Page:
Sky at a Glance December 9 – 16

Photo of the constellation Gemini

This Week’s Sky at a Glance, December 9 – 16 ~by Curt Nason

Perhaps the year’s best meteor shower radiates from near the star Castor in Gemini this week. Under ideal conditions the Geminids can average two shooting stars per minute, but don’t expect to see anywhere near that number. Be very happy if you see a couple dozen per hour. With Gemini rising soon after an early sunset and riding high just after midnight, convenient evening viewing is rewarded more often than for the showers from Perseus and Leo, which rise much later on their peak nights. Geminids are relatively slow and easier to catch with the eye, and they often have a golden glow.

This year the shower peaks around 3 a.m. on December 14, making that morning and the previous evening the best time to watch. As a bonus for evening observers the moon doesn’t rise until 4 a.m., and its waning crescent phase will not wash out the sky significantly for morning viewers. Dress very warmly, get comfortable in a reclining position, face an unobstructed patch of sky toward the north or south away from artificial lighting, and hope for a cloudless evening. Viewing on the evenings before and after could also be worthwhile if the weather forecast isn’t promising for December 13.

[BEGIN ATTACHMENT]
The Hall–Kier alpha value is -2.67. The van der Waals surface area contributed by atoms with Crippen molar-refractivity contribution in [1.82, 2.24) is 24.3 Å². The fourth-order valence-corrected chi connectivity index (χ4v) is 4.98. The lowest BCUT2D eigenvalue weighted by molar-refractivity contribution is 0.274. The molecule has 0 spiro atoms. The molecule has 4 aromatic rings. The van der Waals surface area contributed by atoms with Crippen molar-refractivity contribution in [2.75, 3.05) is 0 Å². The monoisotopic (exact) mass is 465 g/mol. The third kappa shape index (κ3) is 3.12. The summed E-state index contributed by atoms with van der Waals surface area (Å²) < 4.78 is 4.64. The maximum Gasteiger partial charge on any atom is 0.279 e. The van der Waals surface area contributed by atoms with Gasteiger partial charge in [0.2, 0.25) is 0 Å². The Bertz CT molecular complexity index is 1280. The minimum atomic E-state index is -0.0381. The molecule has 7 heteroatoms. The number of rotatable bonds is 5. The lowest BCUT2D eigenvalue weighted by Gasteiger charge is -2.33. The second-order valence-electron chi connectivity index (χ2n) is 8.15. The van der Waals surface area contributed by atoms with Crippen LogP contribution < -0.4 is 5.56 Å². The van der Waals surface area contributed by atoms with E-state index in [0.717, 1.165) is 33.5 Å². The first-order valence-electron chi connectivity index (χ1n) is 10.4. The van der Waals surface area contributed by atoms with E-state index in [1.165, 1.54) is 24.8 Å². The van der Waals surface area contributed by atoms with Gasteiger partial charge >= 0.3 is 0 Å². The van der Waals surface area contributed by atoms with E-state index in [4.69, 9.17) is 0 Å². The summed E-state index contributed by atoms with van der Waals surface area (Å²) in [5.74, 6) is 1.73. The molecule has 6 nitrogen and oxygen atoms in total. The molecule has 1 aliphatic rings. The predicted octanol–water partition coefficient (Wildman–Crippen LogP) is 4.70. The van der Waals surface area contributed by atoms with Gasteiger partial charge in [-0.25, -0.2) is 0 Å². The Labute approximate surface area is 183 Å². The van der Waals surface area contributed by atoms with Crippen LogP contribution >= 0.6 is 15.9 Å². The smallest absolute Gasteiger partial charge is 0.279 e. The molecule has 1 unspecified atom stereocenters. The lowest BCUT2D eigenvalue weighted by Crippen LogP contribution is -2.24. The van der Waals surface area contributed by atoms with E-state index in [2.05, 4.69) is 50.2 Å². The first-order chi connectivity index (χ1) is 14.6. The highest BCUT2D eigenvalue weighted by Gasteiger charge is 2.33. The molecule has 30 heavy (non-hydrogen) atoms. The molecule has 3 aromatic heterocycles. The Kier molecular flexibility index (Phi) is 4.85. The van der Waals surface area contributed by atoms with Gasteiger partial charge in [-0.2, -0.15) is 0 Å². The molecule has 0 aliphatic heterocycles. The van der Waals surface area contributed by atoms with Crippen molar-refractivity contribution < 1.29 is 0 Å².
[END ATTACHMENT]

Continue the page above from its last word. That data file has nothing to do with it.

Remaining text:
The parent “comet” for the Geminids is actually the asteroid 3200 Phaethon, which was discovered in 1983. It orbits the Sun in a little more than 17 months, crossing the orbits of Mars, Earth, Venus and Mercury. At perihelion its temperature can exceed 600C, which can cause its carbon-water material to break down and release the dust particles that give us meteors when they burn up in our atmosphere. On December 16 Phaethon passes within 10 million kilometres of Earth and can be seen moving against the background stars with a medium-size telescope.

This Week in the Solar System

Saturday’s sunrise in Moncton is at 7:49 am and sunset will occur at 4:33 pm, giving 8 hours, 44 minutes of daylight (7:51 am and 4:41 pm in Saint John). Next Saturday the Sun will rise at 7:55 am and set at 4:34 pm, giving 8 hours, 39 minutes of daylight (7:57 am and 4:42 pm in Saint John).

The Moon is at third quarter on Sunday, and passes above Mars and Jupiter on Wednesday and Thursday mornings, respectively. Mercury is at inferior conjunction on Tuesday, moving into the morning sky later in the month. Saturn sets just 35 minutes after sunset midweek, while Mars is moving rapidly toward Jupiter in the morning sky. (Spoiler alert: It catches up on January 7.) Venus is heading sunward, reaching superior conjunction on January 9.

The William Brydone Jack Astronomy Club meets at the UNB Forestry / Earth Sciences Building in Fredericton on Tuesday at 7pm. All are welcome. That same evening, an uncertified lunatic gives a presentation on the Moon at the Mapleton Park Rotary Lodge in Moncton.

Questions? Contact Curt Nason.

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